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  • When I was a child, I was afraid of a lot of things.
    Positively terrified would be a better description.
    My nightmares would scare some horror film writers!

    I had (still have) an over-active imagination, which I think was most of the problem.

    One of my 'hang ups' was that I was always scared of sharks, sea weed and dark shadows in the water.

    I had seen Jaws- and whilst I was constantly reassured that there were no sharks like that at our beach- I also knew there were everything.......all the time.

    Just as I would catch myself relaxing- enjoying the water, splashing in the waves, my mind would snap back like a rubber band, sharply re-focussing on the fact that I could have let one get past me in those few seconds. Fearfully checking the water for shadows near my brother, checking the water back to shore was clear, then, and only then, would I go back to playing, breifly.

    Thankfully, over time, that all encompassing fear became but a murmur in my mind.

    I think it was only after built up experience over many years, of not seeining one single shark, that my brain allowed me to relax in the water.

    Many many years later, I joined the crew of a research vessel.
    We encountered sharks on a regular basis.

    My first encounter sticks firmly in my mind.

    We were going to try and tag some, we were going to collect data from them. I knew this, but my brain was in denial about this, which I found confusing and amusing.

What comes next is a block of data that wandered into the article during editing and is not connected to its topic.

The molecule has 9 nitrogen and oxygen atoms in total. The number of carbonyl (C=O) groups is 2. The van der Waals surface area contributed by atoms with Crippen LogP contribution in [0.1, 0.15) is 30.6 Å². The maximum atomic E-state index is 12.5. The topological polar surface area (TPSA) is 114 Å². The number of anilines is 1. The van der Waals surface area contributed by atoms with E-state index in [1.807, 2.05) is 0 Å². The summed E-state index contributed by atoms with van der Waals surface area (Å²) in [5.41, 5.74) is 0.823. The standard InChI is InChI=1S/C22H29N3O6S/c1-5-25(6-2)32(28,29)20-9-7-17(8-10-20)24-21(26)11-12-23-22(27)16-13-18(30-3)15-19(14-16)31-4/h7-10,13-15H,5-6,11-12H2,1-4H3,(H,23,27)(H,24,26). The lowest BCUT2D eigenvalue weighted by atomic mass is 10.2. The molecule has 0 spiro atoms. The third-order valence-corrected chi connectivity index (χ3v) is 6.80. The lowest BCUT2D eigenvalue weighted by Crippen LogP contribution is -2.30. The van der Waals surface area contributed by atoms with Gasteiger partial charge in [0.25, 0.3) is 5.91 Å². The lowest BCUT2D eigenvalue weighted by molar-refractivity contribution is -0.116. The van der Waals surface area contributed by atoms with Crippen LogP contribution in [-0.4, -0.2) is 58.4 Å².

As Richard hauled the 200kg of muscle aborad the ship, the guys jumped on her to hold her; Jack attatched her tag. It took 3 grown men to hold her; 3 grown men to hold a 2m Grey Reef Shark.

    I stood there, in shock.

    I had things to do, I had things to record.

    But there it was.

    The object of my fear over all these years.

    A live shark.

    With teeth.

    I have studied them, dissected them, drawn them.

    And have a healthy respect for them.

    There it was.

    Thank goodness only a few seconds passed, while that all processed- that rubber band snapped again, back in the other direction this time - I calmly began taking my measurements, and observations of gills, dentition and fins, all the while in utter awe of this creature.

    Intrinsicly, I know it is a survival mechanism.
    Stay away from the dangerous thing that can eat you....

    But I conquered a childhood fear that day.

    Sharks don't scare me anymore.....or any less.
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